The commercial, which has now gone viral with nearly 2 million YouTube views, discusses the sustainability of the supply chain for PepsiCo’s popular Doritos corn chips. It starts with two starry eyed lovers sharing their passion for Doritos and ends with a stern message to consumers that PepsiCo’s use of unsustainable palm oil is not acceptable.

Palm oil – The Sustainable supply chain’s figurehead

Palm oil has been at the centre of the sustainable supply chain debate for years now. The production and use of this product in consumer goods has gained notoriety for its lack of supply chain transparency and alarming environmental and social impacts, some of which are listed below:

Environmental impacts of palm oil farming

  • Large-scale forest conversion
  • Loss of critical habitat for endangered species
  • Soil erosion
  • Air pollution
  • Soil & water pollution
  • Climate change

Social impacts of palm oil farming

  • Land grabs
  • Loss of livelihoods
  • Social conflict
  • Forced migration

(Source WWF)

In it’s defence, PepsiCo has refuted the claims made in the Sum of Us advertisement and restated the company’s commitment to ensure all palm oil used in its production is sustainably sourced. The company claims it is making moves with suppliers that will ensure all palm oil providers are compliant with PepsiCo’s Forestry Stewardship Policy by 2016. The organisation has made a further commitment to achieving zero deforestation in company owned and operated activities throughout its supply chain by 2020, a timeline that as drawn some criticism from environmental group.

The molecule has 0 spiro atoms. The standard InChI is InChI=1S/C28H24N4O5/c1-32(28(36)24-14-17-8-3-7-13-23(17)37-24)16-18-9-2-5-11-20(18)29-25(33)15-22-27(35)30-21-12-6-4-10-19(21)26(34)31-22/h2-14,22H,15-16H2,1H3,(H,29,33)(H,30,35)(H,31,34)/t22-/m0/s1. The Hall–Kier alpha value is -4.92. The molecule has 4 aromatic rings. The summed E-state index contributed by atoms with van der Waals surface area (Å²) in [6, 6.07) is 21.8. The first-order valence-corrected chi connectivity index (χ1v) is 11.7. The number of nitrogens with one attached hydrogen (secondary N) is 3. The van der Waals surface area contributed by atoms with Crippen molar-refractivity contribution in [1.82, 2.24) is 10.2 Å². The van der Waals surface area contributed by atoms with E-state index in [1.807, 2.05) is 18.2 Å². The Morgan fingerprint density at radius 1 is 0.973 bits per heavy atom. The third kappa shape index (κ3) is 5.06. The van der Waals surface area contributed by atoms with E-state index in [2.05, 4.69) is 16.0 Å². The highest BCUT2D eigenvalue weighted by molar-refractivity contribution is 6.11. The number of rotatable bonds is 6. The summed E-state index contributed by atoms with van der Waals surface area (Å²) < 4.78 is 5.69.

Sustainability and Brand

The Sum of Us campaign once again exemplifies the inextricable links between supply chain performance (particularly purporting to sustainability and the environment) and overall brand image.

Perhaps the strongest indication of this link can understood through the quote below. In response to questions as to why the campaign focused solely on the Doritos product (and not PepsiCo or the palm oil industry in general) Sum of Us stated:

“We find that focusing on brands that have resonance with members increases the chance of the campaign getting exposure and being effective. Consumers may not know or understand how PepsiCo operates, or a palm oil trader or supplier, but chances are they’re very familiar with Doritos.”

An Ongoing Battle